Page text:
Monday, June 30, 2008

IHM Conference notes: Pope Benedict XVI and the Mass

Yesterday was our last hour long trek to attend the Traditional Latin Mass in North Carolina. After searching on-line for a church home up in DC I found a parish less than 10 miles from our new home that offers a 1962 Mass, CCD, Scout groups, two daily Masses, and Eucharist Adoration. After the past year, I am hopeful of attending a welcoming as well as devout place to worship God. Here are some notes from Father Fessio's recent talk about the Mass:

Homeschooling today is the equivalent of the monastery of the Middle Ages, it restores a connection with the culture of Catholicism in a traditional sense of music, art...

The center of Pope Benedict's life is the Mass

The reform of the reform options are to take the 1962 Mass and reform it to update or take the Novus Ordo Mass and reform by using Latin and most traditional canon available. Visually it would look like to this to impliment what the Council leaders intended:

1962 Mass ---> Vatican II <---Novus Ordo Mass

In the Jewish liturgy there are two separate components, synagogue worship which focused on scripture and temple worship which focused on sacrifice. They are brought together in the Catholic liturgy. The Spirit of Liturgy is a book on the Mass focusing on the renewal of liturgy by Pope Benedict XVI.

Father Fessio then discussed his early friendship with the Pope and their written correspondence through the past 15 years. His own transformation into a lover of the Gregorian Rite (a new name for the TLM) began with saying Mass facing Our Lord. That experience so moved him that he gradually pulled more and more aspects of the 1962 Mass. He shared these impressions with his old friend and found many of the same thoughts reflected in response.

My impression from Father Fessio's talk that we are experiencing a historical moment in the life of the Church and what happens depends a great deal on priest's and bishop's following the successor of Peter. The opportunity for a glorious renewal of Catholic life is upon us and we should take every step possible to support Pope Benedict's effort in this regard.

Saturday, June 28, 2008

another "study" that states the obvious

Bradford Wilcox, a sociology professor at the University of Virginia, analyzed three national studies... His research led him to conclude that men who regularly attend Christian services are engaged in happier and stronger marriages and are more involved in the lives of their children than men who do not.
"70 percent of husbands who attend church regularly report they are 'very happy' in their marriages, compared to 59 percent of husbands who rarely or never attend church," explained Wilcox, who also said that the studies indicated that wives experienced more marital happiness when their husbands attended regular religious services....married couples who attended regular Christian services were approximately 35 percent less likely to divorce then those couples who did not.

Fathers who attended regular Christian services spent an average of two more hours a week engaged in ...activities with their children. Christian fathers also spent more one-on-one time with their children and were 65 percent more likely to hug and praise their children.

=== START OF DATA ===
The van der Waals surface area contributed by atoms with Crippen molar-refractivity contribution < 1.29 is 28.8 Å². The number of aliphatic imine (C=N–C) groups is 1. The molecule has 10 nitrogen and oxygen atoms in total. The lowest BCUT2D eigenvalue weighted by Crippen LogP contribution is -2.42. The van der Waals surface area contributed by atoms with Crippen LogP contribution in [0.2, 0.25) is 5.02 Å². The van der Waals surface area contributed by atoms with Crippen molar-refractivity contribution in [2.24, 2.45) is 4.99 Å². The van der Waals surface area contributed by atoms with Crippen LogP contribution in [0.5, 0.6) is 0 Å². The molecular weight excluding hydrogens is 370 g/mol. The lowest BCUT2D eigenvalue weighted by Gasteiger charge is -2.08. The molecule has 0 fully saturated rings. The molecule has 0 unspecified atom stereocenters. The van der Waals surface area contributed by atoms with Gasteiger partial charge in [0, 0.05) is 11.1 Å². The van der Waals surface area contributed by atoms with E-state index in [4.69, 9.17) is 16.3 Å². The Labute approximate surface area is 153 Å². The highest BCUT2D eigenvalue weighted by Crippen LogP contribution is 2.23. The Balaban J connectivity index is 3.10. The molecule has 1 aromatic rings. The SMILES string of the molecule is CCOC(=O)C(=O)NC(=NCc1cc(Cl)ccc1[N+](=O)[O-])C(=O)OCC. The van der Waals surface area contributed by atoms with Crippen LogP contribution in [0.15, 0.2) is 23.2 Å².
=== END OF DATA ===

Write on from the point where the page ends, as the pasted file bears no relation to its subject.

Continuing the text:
The studies also found that children born inside of wedlock had much more "involved, affectionate, and consistent relationships" with their fathers. This is an important statistic given Wilcox's findings that church attending men are more likely to have children inside of wedlock then non-church going men.

"I find that fathers who are religious, and who have partners who are religious, are - on average - more likely to be happily married, to be engaged and affectionate parents, and to get and stay married to the mothers of their children." LifeSite News

A statistic that gets thrown around a lot in orthodox Catholic circles is that married couples who use NFP only have a 2% rate of divorce. I don't know if that is based on actual studies, but following the logic of the above mentioned study, it seems that the more a couple allows God to be part of the decision-making, the more likely God will give them grace to persevere in times of massive difficulty such as death of family members or financial troubles.

Friday, June 27, 2008

homeschool success stories

Apparently somewhere on-line some not well educated person started it by saying, "It’s good that Christians homeschool. We need citizens to clean our toilets and mow our lawns. Perhaps some homeschooled Christians will be able to fill these types of jobs. The rest will be unemployable retards like their parents."

To prove a point the folks at the The American Vision then asked home educated graduates to leave a comment describing what kind of work they are doing since completing high school.
The responses are an amazing testament to the educational excellence of the home education movement. This is only a typical post:

We home schooled all three of our children through high school.

oldest, Luke, is a Supply Officer in the U. S. Navy, responsible for $2 million dollar annual budget onboard a nuclear powered submarine.

Our daughter, Shannon, has an associates degree and will be leaving in August for a year in China teaching English as a second language.

My son Matthew is a 3.8 GPA college student entering his Junior year at the University of Oklahoma this fall.